Sunday, February 26, 2006


Our recent focus has been on a very small scale in terms of time, market cap and share price. PTSC ran from 0.26 to 0.72, +177%; FONR ran from 0.65 to 0.76, +17%; and DLGI ran from 0.28 to 0.38, +36%, all in a matter of a few days. If we increase both time frame and share price we get similarly stellar examples, three of our current favorites even in spite of their run-ups over the past few months are AVII, +245%; NVAX, +243%; and DSCO, +29%.

A few longer-term picks haven't worked, yet, but most are working, so let's add one more to the list, courtesy of our biotech specialist, Ilene.


Arrowhead Research specializes in developing cutting-edge, innovative products through its investment and majority ownership of a number of nanotech/biotech subsidiaries. Ownership of Arrowhead Research therefore gives shareholders exposure to a diverse basket of nano- and bio - technologies that may make important contributions to a variety of industries, including medical, energy and materials.

By funding the subsidiaries, Arrowhead Research owns a majority proportion of their Intellectual Property and the products that arise from their research and development. What's so brilliant about this strategy (and why we are so impressed with management) is that Arrowhead's funding comprises a small portion of the money needed for R&D, while U.S. government grants make up a much larger portion of the funding. Yet, Arrowhead retains a majority stake in the subsidiaries -- this arrangement is referred to by the company as "financial efficiency."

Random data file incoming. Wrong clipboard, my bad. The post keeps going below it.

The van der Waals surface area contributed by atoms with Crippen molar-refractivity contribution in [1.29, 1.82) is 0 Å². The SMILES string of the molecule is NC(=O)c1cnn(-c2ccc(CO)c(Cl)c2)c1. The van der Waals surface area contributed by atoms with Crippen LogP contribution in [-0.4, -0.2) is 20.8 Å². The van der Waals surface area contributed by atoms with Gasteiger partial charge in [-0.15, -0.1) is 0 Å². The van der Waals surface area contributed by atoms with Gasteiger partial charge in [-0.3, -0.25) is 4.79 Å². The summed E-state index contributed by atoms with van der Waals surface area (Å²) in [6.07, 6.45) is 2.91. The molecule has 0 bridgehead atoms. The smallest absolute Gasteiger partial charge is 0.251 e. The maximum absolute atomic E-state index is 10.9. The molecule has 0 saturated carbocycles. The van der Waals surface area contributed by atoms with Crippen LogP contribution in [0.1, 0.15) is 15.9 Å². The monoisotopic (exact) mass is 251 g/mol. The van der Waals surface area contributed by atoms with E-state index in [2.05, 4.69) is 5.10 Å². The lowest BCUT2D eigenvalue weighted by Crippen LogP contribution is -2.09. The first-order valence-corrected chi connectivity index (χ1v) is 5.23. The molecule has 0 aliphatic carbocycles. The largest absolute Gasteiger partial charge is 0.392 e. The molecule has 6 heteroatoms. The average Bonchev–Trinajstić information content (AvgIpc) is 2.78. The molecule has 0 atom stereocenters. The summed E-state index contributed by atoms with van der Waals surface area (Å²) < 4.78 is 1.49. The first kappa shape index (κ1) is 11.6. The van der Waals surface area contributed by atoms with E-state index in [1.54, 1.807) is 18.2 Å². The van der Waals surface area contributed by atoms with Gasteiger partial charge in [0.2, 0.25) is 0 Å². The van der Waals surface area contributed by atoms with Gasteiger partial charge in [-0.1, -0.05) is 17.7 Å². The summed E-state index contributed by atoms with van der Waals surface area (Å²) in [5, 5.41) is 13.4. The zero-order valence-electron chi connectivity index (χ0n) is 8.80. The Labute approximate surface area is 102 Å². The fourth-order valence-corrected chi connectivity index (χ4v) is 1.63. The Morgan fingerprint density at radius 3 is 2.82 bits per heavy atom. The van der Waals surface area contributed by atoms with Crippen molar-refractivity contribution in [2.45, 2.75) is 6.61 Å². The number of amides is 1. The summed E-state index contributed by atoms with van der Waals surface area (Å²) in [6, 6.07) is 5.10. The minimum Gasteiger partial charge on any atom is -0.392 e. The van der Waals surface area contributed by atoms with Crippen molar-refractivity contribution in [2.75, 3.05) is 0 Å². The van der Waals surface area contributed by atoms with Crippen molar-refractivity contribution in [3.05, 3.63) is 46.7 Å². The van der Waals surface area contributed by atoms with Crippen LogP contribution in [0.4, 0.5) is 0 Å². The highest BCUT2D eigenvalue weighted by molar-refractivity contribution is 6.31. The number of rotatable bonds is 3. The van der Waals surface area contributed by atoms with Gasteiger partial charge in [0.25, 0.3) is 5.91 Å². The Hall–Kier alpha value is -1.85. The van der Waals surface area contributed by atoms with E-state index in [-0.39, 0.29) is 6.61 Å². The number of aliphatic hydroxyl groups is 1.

With a relatively small initial investment, Arrowhead has rights to the subsidiaries' Intellectual Property, and is able to capture a greater proportion of the future revenue streams generated from the research and development for which it has only paid a fraction of underlying costs.

Our primary focus will be on two of ARWR's biotechnology subsidiaries, Calando Pharmaceuticals and Insert Therapeutics. But before getting to these two promising developmental stage companies, we want to mention two other subsidiaries, Aonex and NanoPolaris.

NanoPolaris is a wholly owned subsidiary which has assembled a portfolio of Intellectual Property related to the development of Carbon Nanotubes from a number of prominent Universities, including Caltech, UCLA, Duke University and the University of Toronto. The company plans to provide a convenient "patent toolbox" to corporations in many industries for integrating nanotubes into their end products. The carbon nanotubes, with their unique electrical, mechanical and thermal properties, can be harnessed to improve many products, including tv displays, solar cells, semiconductor devices and medical products. They hope to "create a manufacturing revolution comparable to what plastics did for materials and silicon did for electronics," according to R. Bruce Stewart, Arrowhead's Chairman and CEO.

Another subsidiary, Aonex, is commercializing their unique process for fabricating semiconductor nanomaterials and applying their technology to next-generation solar cells and other optoelectronic devices. Recently, Aonex has been awarded a Phase I SBIR grant to advance a new class of improved solar cells. Aonex's proprietary process uses lighter weight substrates to create more efficient and powerful solar cells that are less costly to produce. These new "nano-enabled energy" technologies are generating substantial interest from industry and government, according to R. Bruce Stewart.

Arrowhead's Biotechnology Companies

ARWR's majority owned biotechnology companies, Calando Pharmaceuticals and Insert Therapeutics, are focused in far reaching areas of the biotech field, RNA-interference (RNAi) and Nanotech-delivery systems, respectively.